Wednesday, January 14, 2015

Christian Fiction Review: The Secret of Pembrooke Park

The Secret of Pembrooke Park by Julie Klassen, December 1, 2014. 460 pages. Published by Bethany House Publishers. Source: publisher.
Abigail Foster fears she will end up a spinster, especially as she has little dowry to improve her charms and the one man she thought might marry her--a longtime friend--has fallen for her younger, prettier sister.
When financial problems force her family to sell their London home, a strange solicitor arrives with an astounding offer: the use of a distant manor house abandoned for eighteen years. The Fosters journey to imposing Pembrooke Park and are startled to find it entombed as it was abruptly left: tea cups encrusted with dry tea, moth-eaten clothes in wardrobes, a doll's house left mid-play . . .

The handsome local curate welcomes them, but though he and his family seem to know something about the manor's past, the only information they offer Abigail is a warning: Beware trespassers who may be drawn by rumors that Pembrooke contains a secret room filled with treasure.

Hoping to improve her family's financial situation, Abigail surreptitiously searches for the hidden room, but the arrival of anonymous letters addressed to her, with clues about the room and the past, bring discoveries even more startling. As secrets come to light, will Abigail find the treasure and love she seeks...or very real danger?
First Sentence:
I sat across the table from the man I most admired, feeling self-conscious.



Oddly enough I accidentally requested this one for review. I thought I had clicked on the link to learn more about the book...not the request button. Either way of how The Secret of Pembrooke Park came to be in my hands it was something of a read...

I'll tell you this straight, this was definitely not the type of book that I would normally have picked up for my reading. I don't usually go for adult books. Let alone adult romances as those can be quite dangerous for ones eyes and mind to fall into.
    Out of the norm read aside, I was really enjoying this book till about page 150. So much so that it was feeling like a four griffin read, yet, the longer the book dragged on the lower my rating dived as I felt like the book was unnecessarily long. Really, everything could have been resolved in 250 pages and not the staggering 460 that it took to bring the story to a close. There were times that I was ready to walkaway and call it quits but curiosity won out and I pushed through to the end.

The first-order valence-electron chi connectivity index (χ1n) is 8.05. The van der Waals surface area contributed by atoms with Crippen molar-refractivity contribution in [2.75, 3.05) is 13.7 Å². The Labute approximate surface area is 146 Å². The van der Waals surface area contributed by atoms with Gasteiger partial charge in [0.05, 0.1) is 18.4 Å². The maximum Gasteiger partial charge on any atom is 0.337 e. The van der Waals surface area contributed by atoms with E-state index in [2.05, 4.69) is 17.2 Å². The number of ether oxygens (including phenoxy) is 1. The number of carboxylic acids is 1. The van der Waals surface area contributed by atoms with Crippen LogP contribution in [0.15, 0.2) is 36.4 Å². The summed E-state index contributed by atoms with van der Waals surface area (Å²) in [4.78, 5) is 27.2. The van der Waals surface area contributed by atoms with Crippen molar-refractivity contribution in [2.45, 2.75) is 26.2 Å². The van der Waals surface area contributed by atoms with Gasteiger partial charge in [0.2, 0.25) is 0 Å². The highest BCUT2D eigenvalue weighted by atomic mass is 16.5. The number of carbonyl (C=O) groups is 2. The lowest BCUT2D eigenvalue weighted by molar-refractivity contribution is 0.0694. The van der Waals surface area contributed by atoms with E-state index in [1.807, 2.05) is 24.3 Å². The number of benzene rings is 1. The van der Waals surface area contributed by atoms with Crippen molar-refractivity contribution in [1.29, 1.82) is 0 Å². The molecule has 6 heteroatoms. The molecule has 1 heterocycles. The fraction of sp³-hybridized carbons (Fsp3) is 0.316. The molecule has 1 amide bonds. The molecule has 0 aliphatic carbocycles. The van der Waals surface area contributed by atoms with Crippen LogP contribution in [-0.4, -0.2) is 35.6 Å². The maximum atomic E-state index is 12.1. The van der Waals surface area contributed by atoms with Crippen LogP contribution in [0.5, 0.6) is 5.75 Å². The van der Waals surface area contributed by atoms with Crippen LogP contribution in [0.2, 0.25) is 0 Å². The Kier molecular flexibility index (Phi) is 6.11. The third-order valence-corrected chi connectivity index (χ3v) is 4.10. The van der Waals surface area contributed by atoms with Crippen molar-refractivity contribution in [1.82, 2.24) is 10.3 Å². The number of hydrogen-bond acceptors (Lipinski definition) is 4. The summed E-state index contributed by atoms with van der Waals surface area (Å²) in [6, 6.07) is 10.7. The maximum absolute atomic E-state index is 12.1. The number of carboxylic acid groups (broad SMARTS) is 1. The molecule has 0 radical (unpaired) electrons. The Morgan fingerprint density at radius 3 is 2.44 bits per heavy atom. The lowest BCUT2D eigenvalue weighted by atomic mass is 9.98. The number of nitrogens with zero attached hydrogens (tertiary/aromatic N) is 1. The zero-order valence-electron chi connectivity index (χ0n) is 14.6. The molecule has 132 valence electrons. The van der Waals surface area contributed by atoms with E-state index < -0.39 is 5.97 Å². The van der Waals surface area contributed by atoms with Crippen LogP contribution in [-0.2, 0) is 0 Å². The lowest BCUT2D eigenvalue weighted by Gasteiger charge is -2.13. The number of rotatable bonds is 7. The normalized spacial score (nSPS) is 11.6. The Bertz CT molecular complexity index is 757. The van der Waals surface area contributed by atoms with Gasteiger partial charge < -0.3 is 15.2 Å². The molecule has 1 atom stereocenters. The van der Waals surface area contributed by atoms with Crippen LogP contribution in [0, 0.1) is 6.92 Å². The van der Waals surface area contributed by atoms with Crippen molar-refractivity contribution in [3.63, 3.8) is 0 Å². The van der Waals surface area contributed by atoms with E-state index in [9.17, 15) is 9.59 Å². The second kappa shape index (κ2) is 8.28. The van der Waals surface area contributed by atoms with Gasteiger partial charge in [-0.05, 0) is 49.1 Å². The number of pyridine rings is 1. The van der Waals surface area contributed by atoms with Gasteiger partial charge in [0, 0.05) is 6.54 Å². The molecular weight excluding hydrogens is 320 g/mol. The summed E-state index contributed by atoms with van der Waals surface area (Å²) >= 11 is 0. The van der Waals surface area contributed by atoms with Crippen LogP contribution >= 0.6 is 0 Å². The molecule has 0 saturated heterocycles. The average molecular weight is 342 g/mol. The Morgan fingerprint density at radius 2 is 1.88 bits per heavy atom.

So, with The Secret of Pembrooke Park being longer than it needed to be why did I continue on even when my interest began to wain. Well, that was because I was curious if my theories were correct concerning the characters, the mystery and the overall endgame to the book. My curiosity is my biggest weakness when it comes to books because I like knowing how things end and if it could have gotten back to being a pretty interesting read.
    While the end was really predictable, I was happy for Abigail and the happiness she achieved, of which she was most deserving. Mainly, my hope for dear Abigail was that she would see her self-worth and not let herself be pushed aside for her sister or anyone else. It pained me to watch her be unhappy and unsure of where her heart lied. While she was smart, she had the tendency to be quite dimwitted about certain things-like whom she held in esteem.

Writing-wise, I thought Julie Klassen did a good job weaving mystery into Regency-era England and with creating some memorable characters. Even though The Secret of Pembrooke Park's mystery was dragged out a little too long, I enjoyed the mystery aspect best because it added something to the story that kept it from being a straight up romance. If it were all romance and no mystery, I probably would not have gotten past fifty pages.

With The Secret of Pembrooke Park not being my usual type of book, I was willing to give it more of a chance than usual because I wanted to see what it had to offer. While it was definitely longer than need be, I found myself enjoying the setting and time period that Ms. Klassen set the book. I thought she did a wonderful job capturing the feel of Regency England, as well, as the way the people in the small area interacted with one another. Yet, in the end it was the thrill of the mystery and my need to solve it that really kept me reading on. I really enjoyed the way the mystery slowly unfolded throughout the book and how things were resolved. Even though I figured it out quite early on, maybe before the mid-way point, I thought it was well done.

Final Verdict: The Secret of Pembrooke Park- While a little on the long side, it was an interesting read with a beautiful setting. Definitely worth checking out if you like Regency-era England novels mixed with (clean) romance and mystery.

The Secret of Pembrooke Park earns

this book was received from the publisher in exchange for an honest review.

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